DHL Express exits U.S. market

PLANTATION, Fla. — DHL Express is cutting ties with its domestic U.S. service in an effort to reduce operating costs by more than 80 percent.

Domestic service in the U.S. will be discontinued as of Jan. 30, 2009. The restructuring will drastically affect how the courier company does business in the U.S., but service and operations will remain the same in all other regions and countries.

As a result of the Germany-headquartered companies restructuring, DHL Express will close all of its U.S. ground hubs, reduce the number of stations from 412 to 103 and retain 3,000 to 4,000 U.S.-based employees who are tailored to the needs of DHL’s international express customers.

These measures will allow DHL Express’ U.S. business to reduce its operating costs from the current $5.4 billion to less than $1 billion.

"Since its announcement on May 28, DHL has been diligently implementing its stated restructuring plan and is ahead of meeting all key components of the plan,” said John Mullen, Global CEO of DHL Express. “However, given the current background of unprecedented uncertainty and risk in the global economy we feel that it is critical and prudent to take additional measures to combat what we believe will be an extremely challenging 2009, and to do this ahead of time."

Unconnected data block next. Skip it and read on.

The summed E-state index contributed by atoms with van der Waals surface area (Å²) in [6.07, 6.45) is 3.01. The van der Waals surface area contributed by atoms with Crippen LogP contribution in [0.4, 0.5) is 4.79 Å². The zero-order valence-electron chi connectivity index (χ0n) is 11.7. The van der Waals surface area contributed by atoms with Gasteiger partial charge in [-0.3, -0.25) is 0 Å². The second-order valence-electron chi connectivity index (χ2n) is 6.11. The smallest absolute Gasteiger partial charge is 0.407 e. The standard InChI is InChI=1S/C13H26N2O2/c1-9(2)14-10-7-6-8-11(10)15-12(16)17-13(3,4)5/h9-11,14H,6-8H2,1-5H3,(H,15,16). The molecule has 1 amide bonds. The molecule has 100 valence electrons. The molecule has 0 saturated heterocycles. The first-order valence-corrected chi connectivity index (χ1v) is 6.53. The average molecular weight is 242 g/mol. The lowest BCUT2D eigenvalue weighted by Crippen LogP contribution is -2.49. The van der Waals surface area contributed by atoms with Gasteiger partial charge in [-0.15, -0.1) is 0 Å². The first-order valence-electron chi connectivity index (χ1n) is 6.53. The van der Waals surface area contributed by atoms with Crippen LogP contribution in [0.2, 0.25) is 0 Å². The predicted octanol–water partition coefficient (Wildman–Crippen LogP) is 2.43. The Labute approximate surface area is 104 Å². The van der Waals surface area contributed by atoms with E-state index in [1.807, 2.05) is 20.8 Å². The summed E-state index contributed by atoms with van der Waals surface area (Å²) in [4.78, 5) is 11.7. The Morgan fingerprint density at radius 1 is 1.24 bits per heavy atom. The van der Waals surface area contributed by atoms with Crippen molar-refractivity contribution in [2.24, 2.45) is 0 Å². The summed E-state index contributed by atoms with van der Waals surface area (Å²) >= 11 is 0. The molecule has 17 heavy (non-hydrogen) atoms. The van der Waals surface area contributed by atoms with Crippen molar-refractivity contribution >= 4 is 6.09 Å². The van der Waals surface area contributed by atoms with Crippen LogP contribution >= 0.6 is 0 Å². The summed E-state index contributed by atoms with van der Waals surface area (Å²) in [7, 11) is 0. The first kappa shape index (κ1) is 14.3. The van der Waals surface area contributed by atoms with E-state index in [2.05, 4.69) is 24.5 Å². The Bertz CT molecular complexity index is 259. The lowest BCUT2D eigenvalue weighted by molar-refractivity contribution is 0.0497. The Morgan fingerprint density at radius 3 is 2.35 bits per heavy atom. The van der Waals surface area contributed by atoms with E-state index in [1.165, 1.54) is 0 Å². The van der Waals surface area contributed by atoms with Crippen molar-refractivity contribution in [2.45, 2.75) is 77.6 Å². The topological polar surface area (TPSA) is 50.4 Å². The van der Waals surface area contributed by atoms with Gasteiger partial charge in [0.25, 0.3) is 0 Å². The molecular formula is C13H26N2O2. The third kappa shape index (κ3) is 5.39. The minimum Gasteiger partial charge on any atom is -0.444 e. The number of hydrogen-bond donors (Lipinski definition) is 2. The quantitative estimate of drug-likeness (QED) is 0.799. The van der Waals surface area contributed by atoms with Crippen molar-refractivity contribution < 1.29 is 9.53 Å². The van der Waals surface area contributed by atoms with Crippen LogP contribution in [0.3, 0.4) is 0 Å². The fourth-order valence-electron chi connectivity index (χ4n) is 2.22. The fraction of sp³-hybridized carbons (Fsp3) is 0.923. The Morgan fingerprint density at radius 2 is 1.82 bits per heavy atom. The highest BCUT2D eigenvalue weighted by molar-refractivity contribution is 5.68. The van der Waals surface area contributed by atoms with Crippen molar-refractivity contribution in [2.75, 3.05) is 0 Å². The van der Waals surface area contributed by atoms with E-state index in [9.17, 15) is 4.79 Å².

DHL’s U.S. Express business will focus entirely on its international offerings. The company predicts 71 percent of all international shipments to and from major metropolitan areas will benefit from improved transit times compared to today and a further 25 percent will see no change.

International shipments into the U.S. will continue to be delivered to 100 percent of ZIP codes already deliver to and outbound international shipments will continue to be picked up with virtually no change to current service levels.

"When we looked for efficiencies in the U.S. Express market, we decided to focus on what we do best as a company, and that’s international shipping," said Mullen. “A continued U.S. presence is essential to its entire global Express network. Close to half of its top 200 customers are based in the U.S., U.S. trade lanes make up close to half of its global volume, and half of its global shipments touch the U.S.”

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